Baader AstroSolar Visual Solar Filter Film (ND 5) - Eco Size Piece 140x155mm (5.5x6.1") # 2459286


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  • Baader AstroSolar Safety Film with optical density 5.0 for white light solar viewing. Reduces intensity of Sunlight by a factor of 100,000 for safe solar observation or imaging with optical instruments.
  • Make your own front-mounted solar filter for finderscopes, telescopes, binoculars, spotting scopes, or photo/video camera lenses. Not for use with solar viewer cards or glasses for unmagnified views of the Sun. Instructions included.
  • With AstroSolar Film the Sun appears in its real color - neutral white (with a slight bluish tint). Other films and glass filters produce a blurry bluish or reddish/orange/yellow solar image which is not the natural color of the Sun!
  • Produces high resolution, high contrast images of the solar disk that are far superior to those provided by any other comparable white light solar filter materials.
  • Made in Germany by Baader Planetarium.


Baader Planetarium

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Baader Planetarium’s AstroSolar Safety Film 5.0 is a patented, specially manufactured blister free film that is only 0.01mm thick and attains the optical quality of plane-parallel glass filters. The base material is not “Mylar.” It reduces sunlight by a factor of over 100,000 to safe levels for visual or imaging/photographic applications with optical instruments. The film, made in Germany, is coated on both sides to ensure highly uniform filtering while neutralizing occasional microscopic holes in the coating. One layer of this film is sufficient for the construction of a safe, high-resolution solar instrument filter. Baader AstroSolar film is considered to be the “gold” standard for white-light solar observation by amateur astronomers. This film does not deteriorate the optical wavefront so it allows the use of high magnification with any optical instrument without reducing sharpness or contrast of the solar surface. Filters made with this film should ONLY be used in front of the telescope objective or camera lens. It is normal for the film to have some dents, streaks, slight warps, etc. and this does not indicate that the film is defective nor does it compromise the image quality in any way. Package includes one piece of film (140x155mm) and instructions for making your own DIY solar filter cell (examples of filters made by users are shown above). This AstroSolar Safety Film 5.0 is not authorized to be used for naked eye solar observation or production of solar viewers. For direct solar viewing without telescope, binocular or camera optics, consider Baader's EN ISO 12312-2:2015 certified Baader Solar Viewers equipped with AstroSolar Silver/Gold Film.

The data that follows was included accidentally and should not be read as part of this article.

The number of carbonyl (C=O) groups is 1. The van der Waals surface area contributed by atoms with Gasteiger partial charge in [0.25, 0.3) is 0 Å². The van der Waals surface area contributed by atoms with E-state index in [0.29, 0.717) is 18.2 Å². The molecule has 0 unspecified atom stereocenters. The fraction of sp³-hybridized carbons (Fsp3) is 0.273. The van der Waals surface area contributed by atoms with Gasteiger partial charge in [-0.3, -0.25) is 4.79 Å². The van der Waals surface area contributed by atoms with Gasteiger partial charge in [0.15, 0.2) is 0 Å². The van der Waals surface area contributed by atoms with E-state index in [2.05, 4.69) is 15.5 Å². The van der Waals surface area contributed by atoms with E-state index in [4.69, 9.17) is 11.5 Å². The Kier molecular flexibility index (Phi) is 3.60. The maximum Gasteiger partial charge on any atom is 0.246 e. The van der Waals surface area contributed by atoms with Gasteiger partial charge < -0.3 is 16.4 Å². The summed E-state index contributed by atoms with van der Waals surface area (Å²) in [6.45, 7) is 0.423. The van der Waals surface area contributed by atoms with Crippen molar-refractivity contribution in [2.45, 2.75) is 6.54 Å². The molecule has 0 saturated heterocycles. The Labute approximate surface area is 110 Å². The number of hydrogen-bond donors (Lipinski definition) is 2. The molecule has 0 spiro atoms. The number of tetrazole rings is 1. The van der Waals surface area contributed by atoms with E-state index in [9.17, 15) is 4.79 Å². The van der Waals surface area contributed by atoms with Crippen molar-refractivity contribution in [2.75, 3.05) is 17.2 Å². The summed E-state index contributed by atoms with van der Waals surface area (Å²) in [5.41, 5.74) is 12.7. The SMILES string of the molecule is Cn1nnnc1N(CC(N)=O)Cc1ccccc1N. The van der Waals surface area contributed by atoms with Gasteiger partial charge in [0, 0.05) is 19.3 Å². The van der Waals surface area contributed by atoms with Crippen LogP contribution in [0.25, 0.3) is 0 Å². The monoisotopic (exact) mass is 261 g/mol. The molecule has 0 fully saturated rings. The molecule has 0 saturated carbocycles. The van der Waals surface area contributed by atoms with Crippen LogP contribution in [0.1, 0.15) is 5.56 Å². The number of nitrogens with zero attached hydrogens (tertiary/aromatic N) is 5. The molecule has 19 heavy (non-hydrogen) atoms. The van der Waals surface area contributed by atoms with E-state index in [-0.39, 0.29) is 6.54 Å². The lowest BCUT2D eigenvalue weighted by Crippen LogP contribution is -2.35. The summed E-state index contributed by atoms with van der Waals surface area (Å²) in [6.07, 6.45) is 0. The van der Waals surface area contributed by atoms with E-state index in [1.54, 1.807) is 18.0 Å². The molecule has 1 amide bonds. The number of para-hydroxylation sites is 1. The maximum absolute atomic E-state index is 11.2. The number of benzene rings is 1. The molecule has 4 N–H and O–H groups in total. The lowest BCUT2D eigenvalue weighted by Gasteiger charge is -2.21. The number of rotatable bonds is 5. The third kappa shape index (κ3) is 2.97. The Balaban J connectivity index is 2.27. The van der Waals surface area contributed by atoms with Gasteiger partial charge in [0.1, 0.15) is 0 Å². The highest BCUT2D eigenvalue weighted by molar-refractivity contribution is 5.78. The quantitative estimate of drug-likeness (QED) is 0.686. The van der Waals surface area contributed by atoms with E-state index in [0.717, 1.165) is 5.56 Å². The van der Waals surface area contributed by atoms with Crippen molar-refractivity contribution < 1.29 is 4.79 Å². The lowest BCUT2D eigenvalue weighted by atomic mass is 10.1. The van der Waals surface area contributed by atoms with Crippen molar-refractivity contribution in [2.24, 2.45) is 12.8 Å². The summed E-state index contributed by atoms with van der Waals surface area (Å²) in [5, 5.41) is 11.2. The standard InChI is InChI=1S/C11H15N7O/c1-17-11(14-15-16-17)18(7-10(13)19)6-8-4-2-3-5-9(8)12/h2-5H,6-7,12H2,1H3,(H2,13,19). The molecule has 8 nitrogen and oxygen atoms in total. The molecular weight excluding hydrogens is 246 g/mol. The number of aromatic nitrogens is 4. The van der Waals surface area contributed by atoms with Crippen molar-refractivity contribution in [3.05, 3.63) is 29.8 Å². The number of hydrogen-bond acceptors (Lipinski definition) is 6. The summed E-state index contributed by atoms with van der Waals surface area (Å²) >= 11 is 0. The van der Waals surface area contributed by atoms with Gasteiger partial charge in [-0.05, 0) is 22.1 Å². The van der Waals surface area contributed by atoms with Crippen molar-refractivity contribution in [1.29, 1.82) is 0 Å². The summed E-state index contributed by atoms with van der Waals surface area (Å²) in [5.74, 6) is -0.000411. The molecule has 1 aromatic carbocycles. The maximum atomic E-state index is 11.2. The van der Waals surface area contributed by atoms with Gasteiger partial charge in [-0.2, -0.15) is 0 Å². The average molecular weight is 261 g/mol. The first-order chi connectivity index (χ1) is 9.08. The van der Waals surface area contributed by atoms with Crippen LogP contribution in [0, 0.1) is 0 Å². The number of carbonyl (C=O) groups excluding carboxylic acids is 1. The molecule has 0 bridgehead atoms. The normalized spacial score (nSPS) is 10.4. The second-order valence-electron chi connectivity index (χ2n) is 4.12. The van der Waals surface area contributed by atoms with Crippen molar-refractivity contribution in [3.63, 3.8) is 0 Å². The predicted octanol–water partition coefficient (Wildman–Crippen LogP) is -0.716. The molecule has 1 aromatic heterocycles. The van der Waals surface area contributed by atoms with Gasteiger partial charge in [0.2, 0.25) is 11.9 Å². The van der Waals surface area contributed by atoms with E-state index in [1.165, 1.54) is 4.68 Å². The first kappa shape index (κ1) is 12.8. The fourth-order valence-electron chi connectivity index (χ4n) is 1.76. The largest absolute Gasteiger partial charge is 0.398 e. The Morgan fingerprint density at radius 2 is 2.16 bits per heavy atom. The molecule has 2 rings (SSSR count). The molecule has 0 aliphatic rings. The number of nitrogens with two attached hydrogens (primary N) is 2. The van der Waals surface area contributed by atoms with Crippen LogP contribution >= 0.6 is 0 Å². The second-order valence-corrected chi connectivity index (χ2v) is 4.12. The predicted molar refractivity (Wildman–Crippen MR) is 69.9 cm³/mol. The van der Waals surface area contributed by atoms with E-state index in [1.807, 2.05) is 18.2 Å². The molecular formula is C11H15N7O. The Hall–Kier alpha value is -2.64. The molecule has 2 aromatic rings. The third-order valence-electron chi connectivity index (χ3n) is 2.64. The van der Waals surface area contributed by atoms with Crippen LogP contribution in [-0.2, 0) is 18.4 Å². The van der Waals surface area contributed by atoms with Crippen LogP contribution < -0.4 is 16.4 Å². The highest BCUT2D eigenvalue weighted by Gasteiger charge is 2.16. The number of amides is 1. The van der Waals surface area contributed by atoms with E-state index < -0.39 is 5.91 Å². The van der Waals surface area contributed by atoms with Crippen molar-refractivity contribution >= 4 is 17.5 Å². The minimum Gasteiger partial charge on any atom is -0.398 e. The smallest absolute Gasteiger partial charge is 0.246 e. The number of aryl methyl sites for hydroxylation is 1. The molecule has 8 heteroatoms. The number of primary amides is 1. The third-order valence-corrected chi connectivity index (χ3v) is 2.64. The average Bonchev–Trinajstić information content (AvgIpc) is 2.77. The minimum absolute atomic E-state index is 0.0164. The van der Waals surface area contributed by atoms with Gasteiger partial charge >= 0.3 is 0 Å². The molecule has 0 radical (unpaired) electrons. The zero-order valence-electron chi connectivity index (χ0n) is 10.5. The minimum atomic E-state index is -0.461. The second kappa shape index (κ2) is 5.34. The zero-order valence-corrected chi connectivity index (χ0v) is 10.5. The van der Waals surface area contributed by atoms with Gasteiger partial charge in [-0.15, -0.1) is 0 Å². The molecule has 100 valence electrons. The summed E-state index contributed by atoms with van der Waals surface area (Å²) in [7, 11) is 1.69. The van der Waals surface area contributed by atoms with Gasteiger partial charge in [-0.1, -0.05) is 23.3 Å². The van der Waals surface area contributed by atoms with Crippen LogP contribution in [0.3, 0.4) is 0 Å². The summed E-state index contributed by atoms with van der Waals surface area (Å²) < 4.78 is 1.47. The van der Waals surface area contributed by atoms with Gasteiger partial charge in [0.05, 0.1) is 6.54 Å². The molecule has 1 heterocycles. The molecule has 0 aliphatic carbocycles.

Product information Product Dimensions 5.71 x 6.5 x 0.08 inches Item Weight 0.704 ounces ASIN B072XPB9NS Item model number 2459286

This was smaller than I expected, but I guess that was my fault. I was sure I ordered a larger sheet, but when I got a 6" square and checked my order, that was apparently what I had ordered. :/
It's a bit of a pain to put it together into a box style filter you can place on top of your lens. You aren't supposed to touch it without gloves on as the oils on your finger can damage it. I looked through it at the sun and may have damaged my eye - it does say they don't recommend using it for your eyes, even though they've never heard of it causing a problem. So I'm telling you now - a few seconds looking through it did not blind me, but did leave my eye seeing 'off', even a couple weeks later. So DON'T LOOK THROUGH IT AT THE SUN as it isn't meant for that.

I was told at a Canon eclipse workshop that this film was not good because it's shiny on both sides and there is a risk of reflections between the film and lens glass, causing 'ghosting'. So I ordered what they recommended, a Seymour Solar filter. I've attached pictures of the sun through both - this Baader filter is the whiter one, the Seymour is yellow. They seem fairly equivalent in image clarity, and color can always be adjusted after the fact. The Baader was much cheaper, but then I went with a glass one in a nice aluminum mount from Seymour as I found the Baader film a pain.
Little did I know that the Seymour glass also has the ghosting risk, I would have had to use their film to avoid that. Sigh. (Bad vibes going towards Canon rep for the partial information.)

Evaluate for yourself. The pictures are taken with a Sony a6000 wearing a cheap Opteka 500mm lens (750mm FF equivalent due to the APS-C sensor)